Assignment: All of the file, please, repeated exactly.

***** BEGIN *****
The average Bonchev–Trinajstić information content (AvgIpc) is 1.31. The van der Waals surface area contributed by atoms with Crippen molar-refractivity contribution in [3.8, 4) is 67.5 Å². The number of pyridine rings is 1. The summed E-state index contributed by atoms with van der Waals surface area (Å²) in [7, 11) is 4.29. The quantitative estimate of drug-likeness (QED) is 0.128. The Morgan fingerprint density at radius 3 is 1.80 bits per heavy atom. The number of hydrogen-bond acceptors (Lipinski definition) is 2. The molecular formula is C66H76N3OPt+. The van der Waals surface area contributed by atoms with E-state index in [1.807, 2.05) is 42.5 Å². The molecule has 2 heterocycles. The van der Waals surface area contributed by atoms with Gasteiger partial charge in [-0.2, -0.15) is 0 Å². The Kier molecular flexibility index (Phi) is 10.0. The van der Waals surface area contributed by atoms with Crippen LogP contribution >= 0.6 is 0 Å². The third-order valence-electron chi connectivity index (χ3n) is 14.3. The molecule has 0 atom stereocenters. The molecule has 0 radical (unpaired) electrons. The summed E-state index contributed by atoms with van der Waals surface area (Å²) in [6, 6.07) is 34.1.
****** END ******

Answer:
The average Bonchev–Trinajstić information content (AvgIpc) is 1.31. The van der Waals surface area contributed by atoms with Crippen molar-refractivity contribution in [3.8, 4) is 67.5 Å². The number of pyridine rings is 1. The summed E-state index contributed by atoms with van der Waals surface area (Å²) in [7, 11) is 4.29. The quantitative estimate of drug-likeness (QED) is 0.128. The Morgan fingerprint density at radius 3 is 1.80 bits per heavy atom. The number of hydrogen-bond acceptors (Lipinski definition) is 2. The molecular formula is C66H76N3OPt+. The van der Waals surface area contributed by atoms with E-state index in [1.807, 2.05) is 42.5 Å². The molecule has 2 heterocycles. The van der Waals surface area contributed by atoms with Gasteiger partial charge in [-0.2, -0.15) is 0 Å². The Kier molecular flexibility index (Phi) is 10.0. The van der Waals surface area contributed by atoms with Crippen LogP contribution >= 0.6 is 0 Å². The third-order valence-electron chi connectivity index (χ3n) is 14.3. The molecule has 0 atom stereocenters. The molecule has 0 radical (unpaired) electrons. The summed E-state index contributed by atoms with van der Waals surface area (Å²) in [6, 6.07) is 34.1.